As China's economy matures and its growth rate slows, can India continue to perform and become another growth engine of the global economy? AllianceBernstein believes that there are many opportunities in the long run, but there are still many business cycle factors that must be considered in the short term. Since Narendra Modi took office as prime minister in 2014, India's economic fundamentals have improved markedly, leading many to believe it can offset a slowdown in China's economy. As China's economy matures and its growth rate slows, can India continue to become another growth engine of the global economy? Considering the long-term economic development of India, there is indeed a lot of opportunities. The many favorable factors include: a large population, and the majority of young people, a huge domestic demand market, a serious shortage of infrastructure investment, and the competitiveness of service exports and some manufacturing industries in Asia.
All positive developments will help India win. If Modi succeeds in harnessing this enormous potential momentum and enhancing government efficiency (such as improving policy implementation, reducing fiscal deficits and foreign debt), economic growth rates could rival China's peak. India's current per capita GDP is less than US$1,700. If the annual growth rate is 10% to 12%, it will greatly stimulate trade, promote industrialization and urbanization, and reproduce the prosperity of China 10 or 20 years ago. All countries in the world will benefit from this. But it is worth noting that although India's long-term potential is promising, its short-term prosperity is number list lackluster. The current economic growth of China and India is not strong enough to boost the global economy in the coming year. The overall economic growth rate of the two countries is in the range of 6.5% to 7.0%, which is still higher than that of many countries. However, if we further observe the growth momentum and policy direction of the two countries, we can see the hidden worries, especially from the perspective of the business cycle. It's hard to be optimistic.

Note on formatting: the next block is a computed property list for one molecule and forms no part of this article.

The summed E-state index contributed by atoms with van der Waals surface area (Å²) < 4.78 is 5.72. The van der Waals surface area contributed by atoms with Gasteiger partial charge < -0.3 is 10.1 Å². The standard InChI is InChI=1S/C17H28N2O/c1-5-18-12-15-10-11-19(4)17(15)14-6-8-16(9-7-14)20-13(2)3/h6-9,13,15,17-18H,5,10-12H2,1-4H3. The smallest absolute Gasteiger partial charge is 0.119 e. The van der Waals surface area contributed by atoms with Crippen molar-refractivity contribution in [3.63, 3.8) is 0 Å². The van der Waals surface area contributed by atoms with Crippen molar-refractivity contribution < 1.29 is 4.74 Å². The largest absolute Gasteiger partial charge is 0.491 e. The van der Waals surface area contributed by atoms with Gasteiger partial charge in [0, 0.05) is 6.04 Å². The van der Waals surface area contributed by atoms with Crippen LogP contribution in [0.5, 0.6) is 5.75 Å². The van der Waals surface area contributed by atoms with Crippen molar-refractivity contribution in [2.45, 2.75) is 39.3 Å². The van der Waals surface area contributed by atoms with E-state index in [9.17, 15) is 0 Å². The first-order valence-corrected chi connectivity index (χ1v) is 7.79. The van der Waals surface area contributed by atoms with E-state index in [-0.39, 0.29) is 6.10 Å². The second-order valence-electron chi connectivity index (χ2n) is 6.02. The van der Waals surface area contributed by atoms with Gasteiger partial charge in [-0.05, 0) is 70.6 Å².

The three major challenges facing the future of both countries will be described below. Economic growth lacks support from private enterprises The main force of recent growth in China and India has come from public spending, while private investment remains sluggish. The difference between the two countries is that China is striving to adjust its economic structure, trying to get out of the investment-oriented growth model and transform into a consumption-oriented economy; India, on the other hand, hopes to strengthen government investment and reduce its investment in the service industry and low-additional economy. Dependence on value consumption. India's overall GDP grew at an annual rate of 7.9% in the first quarter, which fell to 7.1% in the second quarter, but excluding government spending, growth was even lower at 5.7%. Overall capex fell by about 3% (Figures 1 and 2). India's economic growth depends entirely on government spending Picture_2 Figure 2: Public spending increases, but capital spending plummets Market focus has now turned to India's fourth-quarter performance.